Shared January 22, 2019
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The purpose of these videos should be used for analysis and case studies to better train current/future Law Enforcement Officers to deescalate situations and find alternative solutions before they become violent or deadly. In addition, we hope to educate people on how to interact with police officers by learning from the mistakes of others.
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Officers first encounter Joshua Harvey, 25, in the street. Police responded to the scene after receiving numerous calls of a man in the street screaming and removing his clothes. Three days after the altercation, Harvey died in a local hospital.
Zette Madden, 52, walked around the building smashing the glass in entrance doors and the drive-thru window as well as the drive-thru menu, causing thousands of dollars in damages. Employees said the woman was threatening them and demanding money, as she allegedly destroyed the cash registers with the weapon. Madden remains in the Oklahoma County Jail on charges of malicious injury and destruction of property, robbery in the first degree and robbery with a dangerous weapon.
Micah Fitzpatrick took off running when he saw officers last month near 11th and Garnett. One officer tased him after they said he ignored their commands. They also found a gun in his pocket. They say they wanted to have a conversation with him because he was wearing gang colors. Fitzpatrick was booked into the Tulsa County Jail for gang-related offenses, aggravated assault and battery, resisting arrest, carrying drugs and alcohol into jail and possession of drugs with intent to distribute.
Fernando Coronado, 48, got drunk inside his apartment and threatened his common-law wife Tabeththa Coronado. She told police that Fernando Coronado threatened to kill her and that "during the altercation, Coronado exhibited a knife in an angry and threatening manner. He placed the knife against his throat and threatened to kill himself.” Coronado barricaded himself in the house. Coronado repeatedly threatened to kill officers anyone who attempted to enter the house. He told officers he had been a sniper in the Marines and would kill any cop who entered the apartment. After several hours of negotiations, Coronado finally exited the apartment with his chest puffed out. He was given several verbal commands from officers which he did not follow. Coronado was charged and pleaded guilty to threatening to use a dangerous weapon during an argument. In exchange for his plea, charges of threat of domestic violence, domestic violence in the presence of a child, threat of violence and interfering with an arrest were dropped. He was placed on probation.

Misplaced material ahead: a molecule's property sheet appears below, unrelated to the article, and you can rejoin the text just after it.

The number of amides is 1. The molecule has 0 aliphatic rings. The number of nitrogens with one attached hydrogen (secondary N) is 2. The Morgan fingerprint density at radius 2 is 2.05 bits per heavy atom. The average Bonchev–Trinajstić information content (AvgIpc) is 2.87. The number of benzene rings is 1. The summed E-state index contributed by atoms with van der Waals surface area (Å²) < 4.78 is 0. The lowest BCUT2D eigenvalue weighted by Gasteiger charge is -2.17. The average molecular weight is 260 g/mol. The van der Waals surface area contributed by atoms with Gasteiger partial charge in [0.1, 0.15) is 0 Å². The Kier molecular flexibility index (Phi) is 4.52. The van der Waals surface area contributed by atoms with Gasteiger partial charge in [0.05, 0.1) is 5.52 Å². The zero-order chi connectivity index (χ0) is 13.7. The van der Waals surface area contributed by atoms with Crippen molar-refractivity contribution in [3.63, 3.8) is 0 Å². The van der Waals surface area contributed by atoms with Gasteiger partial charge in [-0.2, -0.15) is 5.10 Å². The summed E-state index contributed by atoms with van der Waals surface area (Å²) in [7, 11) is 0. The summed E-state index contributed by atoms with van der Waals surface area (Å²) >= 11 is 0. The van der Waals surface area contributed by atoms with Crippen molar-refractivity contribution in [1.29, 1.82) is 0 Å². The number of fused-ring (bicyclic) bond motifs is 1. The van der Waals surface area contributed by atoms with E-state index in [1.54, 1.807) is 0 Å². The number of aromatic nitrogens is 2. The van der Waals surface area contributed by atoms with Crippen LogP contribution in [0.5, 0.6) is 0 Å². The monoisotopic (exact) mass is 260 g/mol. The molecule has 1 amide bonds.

Bryce Masters, 17, was pulled over in his car by police officer Timothy Runnels. Runnels believed there was a warrant out for the license plate. Masters refusing multiple orders to exit his car, telling the officer he didn’t do anything wrong. Runnels deployed his taser, at which point, Masters exited the car. Masters was taken to the hospital and kept alive by a ventilator. Doctors told his parents that the boy would likely be a vegetable for the rest of his life, although, he did come out the other side. In 2016, Runnels pleaded guilty to violating Masters’s civil rights and was sentenced to four years in prison. He told the court at the time that he never meant to hurt the 17-year-old and apologized to the family. The 35-year-old is scheduled to be released from prison in January 2020. Masters filed a lawsuit against Runnels and on Friday, a jury awarded the teen $6.5 million in damages.
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